Disk Utility showed a single unreadable 500GB partition and a FAT partition table. The drive previously had a GUID partition table, not FAT. I have no idea what corrupted the disk in such an interesting way, but TestDisk was able to quickly scan the drive, locate the partitions and types, and repair everything in just a few seconds. The user interface hails from the 1990’s, but the software worked wonders and it’s completely free and open-source. It also runs on Linux, Windows, and DOS.

All my backups are intact and valid. I haven’t figured out what to do with the drive, though. Anecdotal evidence from the Internet suggests USB/SATA adapters are prone to failure, but I’m guessing the cause is probably cheap, poorly-designed power supplies. I’m not sure if it’s worth opening a support case with Seagate.

Migrating virtual machines from Amazon EC2 to Google Compute Engine

My Amazon EC2 discount contract is almost up, and I’ve been playing with Google Compute Engine (GCE). Initial impressions are that it’s faster and costs less money, particularly if you don’t want to pay up-front for EC2 reserved instances. Google’s web console is more modern than Amazon’s, though slightly less sophisticated. Google’s CLI tools are much faster and don’t require Java. Google’s API uses JSON instead of XML.

In terms of capabilities, GCE is not as advanced as EC2, but it’s vastly more powerful than Linode, Digital Ocean, and the like. One exception is that Google doesn’t permit sending SMTP directly from GCE instances. They have a partnership with Sendgrid for that. I’m using Mandrill instead, and so far I’m very pleased with that choice.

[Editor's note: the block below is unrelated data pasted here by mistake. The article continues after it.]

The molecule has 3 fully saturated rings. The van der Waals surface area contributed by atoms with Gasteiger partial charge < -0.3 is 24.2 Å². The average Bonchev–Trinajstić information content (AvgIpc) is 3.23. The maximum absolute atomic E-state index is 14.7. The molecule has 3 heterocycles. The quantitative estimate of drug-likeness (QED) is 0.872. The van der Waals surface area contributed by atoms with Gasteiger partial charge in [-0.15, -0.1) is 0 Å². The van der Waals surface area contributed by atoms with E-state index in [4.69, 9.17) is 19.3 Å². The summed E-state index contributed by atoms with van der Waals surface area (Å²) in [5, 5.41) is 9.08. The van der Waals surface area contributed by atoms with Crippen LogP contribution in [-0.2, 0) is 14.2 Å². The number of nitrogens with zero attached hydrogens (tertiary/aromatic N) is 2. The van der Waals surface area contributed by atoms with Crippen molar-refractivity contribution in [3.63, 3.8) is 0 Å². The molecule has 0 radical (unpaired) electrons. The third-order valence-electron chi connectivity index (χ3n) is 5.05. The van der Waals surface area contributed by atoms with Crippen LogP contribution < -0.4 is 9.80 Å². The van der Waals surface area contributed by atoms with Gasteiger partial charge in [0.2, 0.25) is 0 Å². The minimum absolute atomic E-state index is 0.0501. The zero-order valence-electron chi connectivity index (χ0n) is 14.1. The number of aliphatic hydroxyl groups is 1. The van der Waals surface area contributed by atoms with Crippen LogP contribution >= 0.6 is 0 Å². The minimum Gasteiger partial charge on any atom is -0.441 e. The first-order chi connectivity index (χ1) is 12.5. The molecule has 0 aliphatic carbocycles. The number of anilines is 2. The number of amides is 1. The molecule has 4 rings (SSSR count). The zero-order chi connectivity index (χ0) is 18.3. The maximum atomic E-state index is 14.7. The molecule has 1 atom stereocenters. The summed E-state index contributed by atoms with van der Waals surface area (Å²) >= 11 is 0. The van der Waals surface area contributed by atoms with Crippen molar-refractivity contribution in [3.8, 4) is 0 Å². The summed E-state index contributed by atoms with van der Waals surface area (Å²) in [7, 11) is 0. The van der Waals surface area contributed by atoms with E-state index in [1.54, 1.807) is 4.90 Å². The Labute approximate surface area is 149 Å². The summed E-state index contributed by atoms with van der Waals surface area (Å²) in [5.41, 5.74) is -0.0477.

Migration from EC2 to GCE without re-installation

It’s possible to migrate virtual machines from EC2 to GCE. This post explains how I migrated my production Ubuntu 12.04 LTS instance. It’s not a detailed guide. If you possess a good amount of Linux operations knowledge, I hope the information here will help you do your own migration quickly.


Important differences between EC2 and GCE

EC2 uses Xen for virtualization. GCE uses KVM.

Most EC2 instances are paravirtualized (PV). They do not emulate actual PC hardware, and depend on Xen support in the kernel. Most of the time, EC2 instances use PVGRUB to boot. PVGRUB is part of the Amazon Kernel Image (aki-xxxxxxxx) associated with your instance. PVGRUB basically parses a GRUB configuration file in your root filesystem, figures out what kernel you want to boot, and tells Xen to boot it. You never actually run GRUB inside your instance.

With KVM, you have a full hardware virtual machine that emulates a PC. It requires a functioning bootloader in your boot disk image. Without one, you won’t boot. Fixing this, and using a kernel with the proper support, are the two main obstacles in migrating a machine from EC2 to GCE.

Let’s get started.

On EC2:

  • Snapshot your system before you do anything else. If you’re paranoid, create the snapshot while your system isn’t running.
  • Install a recent kernel. The Ubuntu 12.04 LTS kernel images don’t have the virtio SCSI driver needed by GCE. I used HPA’s 3.13.11 generic kernel. (These days it isn’t necessary to use a “virtual” kernel image. The generic ones have all the paravirtualized drivers and Xen/KVM guest support.)